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Can Green Sustain Growth?From the Religion to the Reality of Sustainable Prosperity$
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John Zysman and Mark Huberty

Print publication date: 2013

Print ISBN-13: 9780804785259

Published to Stanford Scholarship Online: May 2014

DOI: 10.11126/stanford/9780804785259.001.0001

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PRINTED FROM STANFORD SCHOLARSHIP ONLINE (www.stanford.universitypressscholarship.com). (c) Copyright Stanford University Press, 2020. All Rights Reserved. An individual user may print out a PDF of a single chapter of a monograph in SSO for personal use.date: 06 June 2020

Denmark

Denmark

A Classic Case of a Green Spiral

Chapter:
(p.89) 6 Denmark
Source:
Can Green Sustain Growth?
Author(s):

Jakob Riiskjaer Nygård

Publisher:
Stanford University Press
DOI:10.11126/stanford/9780804785259.003.0006

The first of a set of cases, this examination of the history of Danish energy policy shows that a classic green spiral effect has led over time to the decoupling of emissions and economic growth. This spiral begins with Denmark’s response to the oil crisis of the 1970s, which led to energy security policies that shifted commercial and industrial infrastructure toward high energy efficiency, developed a thriving wind energy industry, and encouraged a broad grass-roots constituency that benefited from wind generation. These shifts in interest fed back into policymaking. Ultimately, policy-industry feedback over time has led to a paradigmatic shift in Denmark’s energy industry and policy. Denmark’s energy industry now sees its own interests as invested in, not threatened by, green policy. For example, DONG Energy is pulling back from investment in coal power and expects to derive future growth from low-carbon investments and green regulation.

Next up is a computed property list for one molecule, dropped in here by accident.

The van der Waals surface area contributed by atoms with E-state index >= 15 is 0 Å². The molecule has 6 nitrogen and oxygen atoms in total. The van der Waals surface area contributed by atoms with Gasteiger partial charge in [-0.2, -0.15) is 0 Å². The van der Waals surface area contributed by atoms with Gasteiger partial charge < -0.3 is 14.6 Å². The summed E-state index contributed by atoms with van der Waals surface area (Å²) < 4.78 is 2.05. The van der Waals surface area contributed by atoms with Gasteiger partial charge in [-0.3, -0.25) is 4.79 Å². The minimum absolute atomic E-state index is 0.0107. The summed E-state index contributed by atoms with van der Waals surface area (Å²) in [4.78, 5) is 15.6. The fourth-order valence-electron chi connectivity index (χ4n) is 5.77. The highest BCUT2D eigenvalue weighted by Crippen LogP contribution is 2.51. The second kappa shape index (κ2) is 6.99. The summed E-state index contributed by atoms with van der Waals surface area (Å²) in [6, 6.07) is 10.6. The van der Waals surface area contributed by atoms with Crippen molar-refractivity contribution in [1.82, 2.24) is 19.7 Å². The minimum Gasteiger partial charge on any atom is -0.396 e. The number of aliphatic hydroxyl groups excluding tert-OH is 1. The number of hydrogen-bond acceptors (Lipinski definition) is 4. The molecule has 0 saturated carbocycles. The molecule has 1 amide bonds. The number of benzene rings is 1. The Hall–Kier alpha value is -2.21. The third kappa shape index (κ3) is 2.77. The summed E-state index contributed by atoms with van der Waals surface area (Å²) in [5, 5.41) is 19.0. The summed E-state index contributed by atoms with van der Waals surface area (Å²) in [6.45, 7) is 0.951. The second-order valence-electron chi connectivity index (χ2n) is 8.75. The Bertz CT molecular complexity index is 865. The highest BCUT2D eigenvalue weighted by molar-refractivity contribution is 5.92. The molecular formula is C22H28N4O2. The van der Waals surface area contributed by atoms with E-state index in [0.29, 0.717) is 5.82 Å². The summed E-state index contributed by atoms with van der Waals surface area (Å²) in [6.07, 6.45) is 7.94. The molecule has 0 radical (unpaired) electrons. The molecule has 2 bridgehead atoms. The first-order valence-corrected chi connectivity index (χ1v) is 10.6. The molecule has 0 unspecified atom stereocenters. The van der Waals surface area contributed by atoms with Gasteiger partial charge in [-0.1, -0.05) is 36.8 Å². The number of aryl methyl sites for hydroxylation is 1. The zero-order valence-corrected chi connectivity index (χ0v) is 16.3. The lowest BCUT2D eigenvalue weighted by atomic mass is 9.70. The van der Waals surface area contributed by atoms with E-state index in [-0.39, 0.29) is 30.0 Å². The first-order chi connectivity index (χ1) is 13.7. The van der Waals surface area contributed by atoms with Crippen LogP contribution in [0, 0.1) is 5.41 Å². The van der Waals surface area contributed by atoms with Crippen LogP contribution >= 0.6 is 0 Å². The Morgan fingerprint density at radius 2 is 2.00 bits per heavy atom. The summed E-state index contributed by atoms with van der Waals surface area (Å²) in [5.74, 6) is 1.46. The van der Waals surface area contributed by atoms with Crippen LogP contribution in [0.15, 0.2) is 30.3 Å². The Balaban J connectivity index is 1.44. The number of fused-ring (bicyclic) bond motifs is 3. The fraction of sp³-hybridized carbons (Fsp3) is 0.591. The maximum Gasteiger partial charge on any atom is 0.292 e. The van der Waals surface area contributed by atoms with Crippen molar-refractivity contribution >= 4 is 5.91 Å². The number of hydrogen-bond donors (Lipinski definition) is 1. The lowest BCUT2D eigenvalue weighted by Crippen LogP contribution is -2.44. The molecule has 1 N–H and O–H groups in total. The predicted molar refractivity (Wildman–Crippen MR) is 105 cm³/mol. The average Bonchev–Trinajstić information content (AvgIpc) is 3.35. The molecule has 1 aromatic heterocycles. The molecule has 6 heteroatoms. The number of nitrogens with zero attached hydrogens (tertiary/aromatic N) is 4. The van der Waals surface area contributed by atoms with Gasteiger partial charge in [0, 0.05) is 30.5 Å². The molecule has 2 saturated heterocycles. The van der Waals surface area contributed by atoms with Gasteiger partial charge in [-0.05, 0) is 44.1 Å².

Keywords:   Green Spiral, Denmark, Wind, Wind Industry, Green Growth, Efficiency, Energy Efficiency, Infrastructure, Energy Security, Oil Crisis

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